To help further highlight the difference consider what you are willing to share/tell/do with your employer, versus what you are willing to share/tell/do with your RP partner(s).  I suspect that you are far more willing to discuss personal and intimate issues with an RP partner than you would with your employer.  Does this help illustrate the difference?

The context is different.  A RP is more personal, and the preferences of both parties deserve equal weight.  This is why I believe people should be allowed to be selective in their RP partners.  And that is also why I don't think people should be labeled as banning or discriminating for putting up (polite) ads seeking writers of a specific gender.

In fact, lest anyone reads this thread and feels they may have done something wrong, I do not believe you have:

From: Valerian on August 03, 2009, 11:40:19 AM
Quote
If a [member] asks for only "real [insert gender]", but seems otherwise mature, well-behaved, and capable of writing several good sentences in a row, his insistence on "real [insert gender]" isn't going to get him kicked out on his backside.


Offline Kuroneko

Re: Types of Banning/Discrimination
« Reply #2 on: January 18, 2015, 09:01:26 PM »
One thing you've you've left out the very real and by no means minor reasons you've been given in the other thread of comfort and perceived levels of safety when it comces to gender preference in RP partners. Some people have had bad experiences with a particular gender and do not feel safe or comfortable writing an RP with them. Others feel more comfortable writing with individuals that share similar RLexperiences. These are real and legitimate issues that can't be ignored simply because you don't understand them. When it comes right down to it, you don't really have to. Can you accept the possibility that other people feel differently than you, and rather than judging them to be 'morally wrong' or labeling their behavior with negative terms such as 'banning,' and 'discrimination' to accept that they have a different opinion? - which is same the question Cycle asked you in the other thread, but never got answered.

When you think about it, in addition to everything that's already been said on this in the other threads, playing with one gender over another could just as easily be a kink, like any other. If you can make a game where your kink is highlighted, why can't another person make a game where theirs is featured? Because you don't like it or your think it's wrong?  That's not the culture of E. I personally have no desire to write tentacle RP, but I support your right to run a game that includes it ;).

Offline Valthazar

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Re: Types of Banning/Discrimination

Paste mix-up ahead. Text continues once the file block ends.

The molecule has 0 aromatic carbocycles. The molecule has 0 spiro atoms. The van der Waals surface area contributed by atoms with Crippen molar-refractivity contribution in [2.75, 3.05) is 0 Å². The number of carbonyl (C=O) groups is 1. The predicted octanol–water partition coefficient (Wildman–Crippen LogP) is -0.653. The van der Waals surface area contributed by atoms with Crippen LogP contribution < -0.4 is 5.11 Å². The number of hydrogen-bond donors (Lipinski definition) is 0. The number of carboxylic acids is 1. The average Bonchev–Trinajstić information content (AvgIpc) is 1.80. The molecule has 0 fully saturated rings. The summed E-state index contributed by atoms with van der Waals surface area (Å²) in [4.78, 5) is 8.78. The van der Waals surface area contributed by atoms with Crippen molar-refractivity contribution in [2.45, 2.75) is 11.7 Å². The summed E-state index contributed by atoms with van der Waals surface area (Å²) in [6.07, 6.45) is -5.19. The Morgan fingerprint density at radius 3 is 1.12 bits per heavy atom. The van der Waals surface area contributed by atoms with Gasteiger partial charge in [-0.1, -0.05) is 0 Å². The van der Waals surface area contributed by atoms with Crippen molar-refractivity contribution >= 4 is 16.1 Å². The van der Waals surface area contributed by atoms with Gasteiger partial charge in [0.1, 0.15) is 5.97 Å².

« Reply #3 on: January 18, 2015, 09:15:04 PM »
Just to preface again, I'm keeping my personal thoughts out of this debate.  My personal opinion is that everyone should write with whomever they want - it makes no difference to me.

One thing you've you've left out the very real and by no means minor reasons you've been given in the other thread of comfort and perceived levels of safety when it comces to gender preference in RP partners. Some people have had bad experiences with a particular gender and do not feel safe or comfortable writing an RP with them.

But since this is a debate thread, I don't see how "perceived comfort" based on prior experience serves as an adequate justification for only writing with one gender.  If someone made the assertion that they only want to write with Caucasian writers/roleplayers because in their experience, Black or Hispanic writers/roleplayers have a tendency to "rush the plot" and exhibit predatory behavior - all of us would be quick to point out their bias.

So from a debate perspective, why is this different for gender preference?
« Last Edit: January 18, 2015, 09:17:59 PM by Valthazar »

Offline Kuroneko

Re: Types of Banning/Discrimination
« Reply #4 on: January 18, 2015, 09:33:03 PM »
My personal opinion is also that everyone should write with whomever they want.

I'm not talking about trivial experiences like 'rushing the plot,' or a perception of behavior amongst a particular group of people.  My point about safety and comfort is that people often have very valid reasons based on prior RL experiences (which often includes trauma and abuse) for not wanting to associate with a particular gender, either in RL or online, and that labeling those preferences as 'wrong' simply because someone doesn't understand them or see how they apply to the situation doesn't make them any less real or valid for the individual that has had those experiences. That's all.


Offline Cycle

Re: Types of Banning/Discrimination
« Reply #5 on: January 18, 2015, 09:44:48 PM »
If someone made the assertion that they only want to write with Caucasian writers/roleplayers because in their experience, Black or Hispanic writers/roleplayers have a tendency to "rush the plot" and exhibit predatory behavior - all of us would be quick to point out their bias.